Doctors to cut rural house visits after fees slashed
Published 02/05/2011 | 05:00
Patients in rural areas will suffer a drastic reduction in house visits by GPs in the evenings and at night because of cuts in fees.
Angry GPs warned it is not worth their while driving up to 40 miles to see a medical card patient for a fee of just €45.
The out-of-hours payment for house calls was cut from €93, along with a range of other fees, to save €48m for the Health Service Executive (HSE) this year.
But it will mean many rural patients, who feel ill enough to call out a doctor, will have to go to hospital by car or ambulance.
Nursing home patients are also to receive fewer visits from GPs as a result of the fee cuts, the annual meeting of the Irish Medical Organisation (IMO) in Killarney was told. This scaling back of the service by GPs, who have co-operative arrangements to cover evenings and nights, is bad news for Health Minister James Reilly.
He has promised free GP care for everyone by 2016. But in Holland, this scheme has left GPs earning just €40 an hour, managing only 10-minute consultations for patients.
Dr Ken Egan, a GP in Ballindine, Co Mayo, told the gathering of medics: "You won't get house calls in America or Australia. Part of Irish general practice was the house call.
"It is not just a money issue, it is a good practice issue. If I get a call at 9pm to go to a house 20 miles away, I have to call an ambulance. This will flood the ambulance service and A&E."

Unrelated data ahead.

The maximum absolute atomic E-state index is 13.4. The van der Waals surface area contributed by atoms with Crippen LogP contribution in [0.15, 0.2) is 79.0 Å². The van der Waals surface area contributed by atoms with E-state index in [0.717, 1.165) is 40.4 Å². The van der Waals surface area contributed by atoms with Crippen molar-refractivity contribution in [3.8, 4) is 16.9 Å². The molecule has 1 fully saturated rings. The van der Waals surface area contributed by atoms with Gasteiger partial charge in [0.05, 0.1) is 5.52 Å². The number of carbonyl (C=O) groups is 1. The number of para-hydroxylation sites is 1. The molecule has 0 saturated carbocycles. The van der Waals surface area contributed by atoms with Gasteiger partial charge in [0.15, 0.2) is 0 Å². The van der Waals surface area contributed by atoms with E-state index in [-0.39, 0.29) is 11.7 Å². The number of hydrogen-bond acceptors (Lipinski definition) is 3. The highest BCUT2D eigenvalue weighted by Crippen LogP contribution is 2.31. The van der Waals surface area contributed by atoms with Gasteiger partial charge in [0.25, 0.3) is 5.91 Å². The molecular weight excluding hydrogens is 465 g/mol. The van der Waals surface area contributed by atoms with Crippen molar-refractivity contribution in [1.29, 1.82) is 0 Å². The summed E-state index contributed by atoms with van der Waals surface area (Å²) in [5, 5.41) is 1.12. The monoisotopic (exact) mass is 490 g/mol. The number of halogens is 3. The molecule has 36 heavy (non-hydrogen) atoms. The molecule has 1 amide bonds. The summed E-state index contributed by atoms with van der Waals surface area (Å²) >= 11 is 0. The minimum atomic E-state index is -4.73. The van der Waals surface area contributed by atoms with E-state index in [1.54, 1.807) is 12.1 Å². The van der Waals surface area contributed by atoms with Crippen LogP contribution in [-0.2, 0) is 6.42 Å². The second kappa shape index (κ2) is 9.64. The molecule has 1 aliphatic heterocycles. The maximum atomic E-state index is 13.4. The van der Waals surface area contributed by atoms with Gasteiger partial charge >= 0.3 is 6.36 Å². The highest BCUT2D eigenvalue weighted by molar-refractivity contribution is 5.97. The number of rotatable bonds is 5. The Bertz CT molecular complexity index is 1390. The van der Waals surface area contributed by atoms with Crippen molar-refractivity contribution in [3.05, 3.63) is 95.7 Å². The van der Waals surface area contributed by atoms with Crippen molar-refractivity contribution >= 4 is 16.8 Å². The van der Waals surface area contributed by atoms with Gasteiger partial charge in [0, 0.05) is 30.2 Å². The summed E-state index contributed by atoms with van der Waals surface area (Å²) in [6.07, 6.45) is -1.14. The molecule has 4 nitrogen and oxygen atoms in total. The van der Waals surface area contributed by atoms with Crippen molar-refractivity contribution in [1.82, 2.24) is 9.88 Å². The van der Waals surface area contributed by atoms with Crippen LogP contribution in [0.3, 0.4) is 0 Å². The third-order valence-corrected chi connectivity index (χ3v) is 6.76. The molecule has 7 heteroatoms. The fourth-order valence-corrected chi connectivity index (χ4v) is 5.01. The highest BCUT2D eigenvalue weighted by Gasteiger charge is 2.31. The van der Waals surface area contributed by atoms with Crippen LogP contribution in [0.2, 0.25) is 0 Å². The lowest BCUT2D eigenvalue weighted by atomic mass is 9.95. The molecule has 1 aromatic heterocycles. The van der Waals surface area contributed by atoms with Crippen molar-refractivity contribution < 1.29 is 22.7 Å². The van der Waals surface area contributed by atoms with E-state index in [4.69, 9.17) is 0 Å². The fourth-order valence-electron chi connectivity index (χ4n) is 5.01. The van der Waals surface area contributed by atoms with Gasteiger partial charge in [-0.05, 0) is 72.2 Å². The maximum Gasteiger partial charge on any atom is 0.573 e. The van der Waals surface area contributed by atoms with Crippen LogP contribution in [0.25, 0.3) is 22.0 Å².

Dr Martin Daly, a GP in Galway, said this kind of cut "spells the destruction of practice in some rural areas".
"We already have recruitment problems in rural areas," he said. There is no way a normal-thinking GP would set up in rural general practice. It is small-minded and counter to everything the HSE says it believes in."
Other doctors questioned the financial wisdom of the health service in saving around €50 in a fee in contrast to the expensive cost of calling out an ambulance.
Meanwhile, Dr Ronan Boland, the new president of the IMO, said in his address that doctors should not be spared their fair share of cuts.
He added: "The promise of free GP care for all has taken on a life of its own. Let there be some honesty in the public discourse.
"There is no such thing as free care. Someone has to pay for it, either at the point of delivery, through direct taxation or through insurance or a combination."